WILSALL — The cowboy steps from his clay bank mount, a syringe clutched between his teeth and a log book in his vest pocket. He makes his way to a day-old calf that’s too busy licking its mother’s ear tag to realizes it’s about to get one of its own and then some.
Kurt Mraz sweeps the young’un off its hooves so quickly that the calf’s quizzical expression hardly changes before it’s flat on its side, the cowboy’s shin resting on its neck.
Mraz’s hands probe for the best place to administer the vaccine. Then he lets the young Angus raise its head. The calf cranes its neck searching for its mother on the snow-crusted plain. Mraz buttons a bright orange tag to the calf’s right ear, then lets it rise, shakily.
It’s a startling welcome to the Lazy SR, and for that matter to the world. Mraz puts the animal’s vitals in his log book and moves on.
The calf bellers.
“We’ll have about 600 calves this spring,” Mraz said. “We’ll have about 250 in the next two weeks.”
Below the frigid blue slopes of the Crazy Mountains, the calves are coming fast this morning. There are three in the heifer pen still slick and glistening with amniotic fluid. The calves stagger like sailors in a squall, a little bewildered, a little sick, their umbilical cords quivering in a cold wind. The scene plays out in pastures across the state from late January until mid-April.
In Park County, where Wilsall is located, the two-legged population is roughly 16,000 and declining. There are roughly 31,000 cows and heifers ready to drop, said Tracy Mosley, Park County extension agent. Nearly all of those animals will have babies in the next few weeks.
On the Lazy SR, owned by Dirk Adams, the numbers are daunting. The 600 cattle are hastily becoming 1,200. One cowboy is on duty at all times to make sure everything goes right. The surrounding ranches are experiencing the same.
Mraz, who works the pastures in shifts with fellow hands Cody Wilsey and Cleve Swandal, is first to acknowledge that this calving season has been challenging.
The snow has been relentless. For only the second time in 20 years, the ranch has had to bring in road graders to clear snow from its pastures, which at 6,000 feet in elevation are still frozen January-hard in parts. In places where brown pastures seem to be breaking through, there is mostly only trampled straw pressed into dirty ice.
The cold has been merciless. In February, the Lazy SR’s first calves were born in temperatures lower than 20 below. At those temperatures, a newborn’s wet ears freeze off easily; so do tails and noses. A calf whose nose is frozen too badly can’t breathe and has to be euthanized.
The first few minutes of life spent on the cold hard ground can kill a calf or weaken it for the rest of its life.
It’s up to Mraz and the other hands to give the calves more than a fighting chance.
The warming shed has been heavily used this season, with as many as five or six newborns clustered beneath heating lamps.
In the critical moments after birth on a cold day, any warm place will do. Cowboys swap tales of warming calves in the cabs of their pickups or in the bunkhouse bathtub, anywhere to assure that the animal not only survives but also doesn’t struggle to gain weight for the rest of its life.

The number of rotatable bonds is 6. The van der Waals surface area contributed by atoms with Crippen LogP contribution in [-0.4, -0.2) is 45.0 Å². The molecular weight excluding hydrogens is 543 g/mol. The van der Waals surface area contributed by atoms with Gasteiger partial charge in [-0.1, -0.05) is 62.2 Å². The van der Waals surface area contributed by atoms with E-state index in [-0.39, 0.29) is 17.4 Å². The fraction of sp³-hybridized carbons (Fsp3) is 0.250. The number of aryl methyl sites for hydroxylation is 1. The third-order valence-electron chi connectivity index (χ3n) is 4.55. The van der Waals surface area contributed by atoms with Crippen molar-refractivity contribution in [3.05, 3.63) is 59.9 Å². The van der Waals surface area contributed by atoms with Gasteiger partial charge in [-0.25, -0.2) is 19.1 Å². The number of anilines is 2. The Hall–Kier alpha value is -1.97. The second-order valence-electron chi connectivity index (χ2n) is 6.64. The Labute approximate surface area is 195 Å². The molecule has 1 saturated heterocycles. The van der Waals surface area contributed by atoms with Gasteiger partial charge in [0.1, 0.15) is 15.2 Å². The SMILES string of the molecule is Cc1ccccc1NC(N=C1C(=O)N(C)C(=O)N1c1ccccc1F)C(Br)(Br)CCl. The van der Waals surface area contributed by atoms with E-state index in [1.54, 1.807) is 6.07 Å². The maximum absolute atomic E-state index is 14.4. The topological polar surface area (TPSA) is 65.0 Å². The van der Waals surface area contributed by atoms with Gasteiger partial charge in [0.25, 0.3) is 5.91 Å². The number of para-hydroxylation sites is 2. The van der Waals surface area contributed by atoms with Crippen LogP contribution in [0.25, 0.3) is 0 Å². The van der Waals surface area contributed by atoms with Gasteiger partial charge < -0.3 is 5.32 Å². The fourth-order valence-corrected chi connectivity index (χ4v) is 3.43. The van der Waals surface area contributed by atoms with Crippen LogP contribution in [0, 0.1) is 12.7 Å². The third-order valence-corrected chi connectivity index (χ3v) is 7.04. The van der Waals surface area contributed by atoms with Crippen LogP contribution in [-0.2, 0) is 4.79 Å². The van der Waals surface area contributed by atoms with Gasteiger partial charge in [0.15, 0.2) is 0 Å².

Lost pounds are lost profits.
Mraz has shared his pickup truck and his bathroom with more than one calf, though preferably the animals are born in the barn on the coldest days and warmed under lights. It also doesn’t hurt to separate heifers from the rest of the herd for their first birth.
The isolation helps the new mother bond with her calf. A heifer can bulge at the ribs like a sack full of boulders and still not understand once she’s dropped her calf that she’s now a mother.
On the Lazy SR, as on most ranches, the heifers give birth first. It gives ranchers more time to deal with complications and also gives the heifer more time to recuperate before breeding season. The next year, she’ll drop her calves later, in better weather.
“My feeling is, things have gone pretty well, but it’s been pretty challenging because of cold snaps,” Mosley said. “Now we’re going through the pretty messy time and that’s hard, too.”
Mud and bacteria go to work immediately on spring calves born outside. It’s up to the mother to lick the newborn clean, get it standing and give it some milk. But even with the weather and instinct working in its favor, a calf can still be destroyed by ulcers or scours, a diarrhea caused by milk gorging.
A few years ago, Ekalaka rancher David Wolff decided that calving in February just wasn’t worth it. The early start meant his animals were heavier when they went to market in the fall, but the risks were too great.
“A dead calf isn’t worth much,” Wolff said, whose calves were barely beginning to drop on March 18, a late start by many ranchers’ standards.
“I’m really glad we’re calving when we are this year,” Wolff said. “Last year, we had such a late spring I thought I’d give our heifers a couple more weeks.”
Wolff had five calves on the ground a week ago. The temperature was approaching 40 degrees and everyone was breathing easy. A cow should gain 2 to 3 pounds a day from the time it’s born to the time it goes to market in the fall, Wolff said. That’s an average. There are hot summer days when the animal might not gain any weight and fall days when a late rain greens up the grass and the grazing animal muscles up as a result. Ultimately, if the calf goes to market 48 pounds lighter, Wolff said he’ll take the loss and be happy the animal made it at all.
Mraz was feeling pretty good about March as the sun warmed his back last week, even with roughly 500 births to go and plenty of challenges remaining. There were bald eagles circling overhead looking for afterbirth to eat and magpies picking through the detritus. He’d seen a coyote the day before. Lots to worry about, but more to look forward to.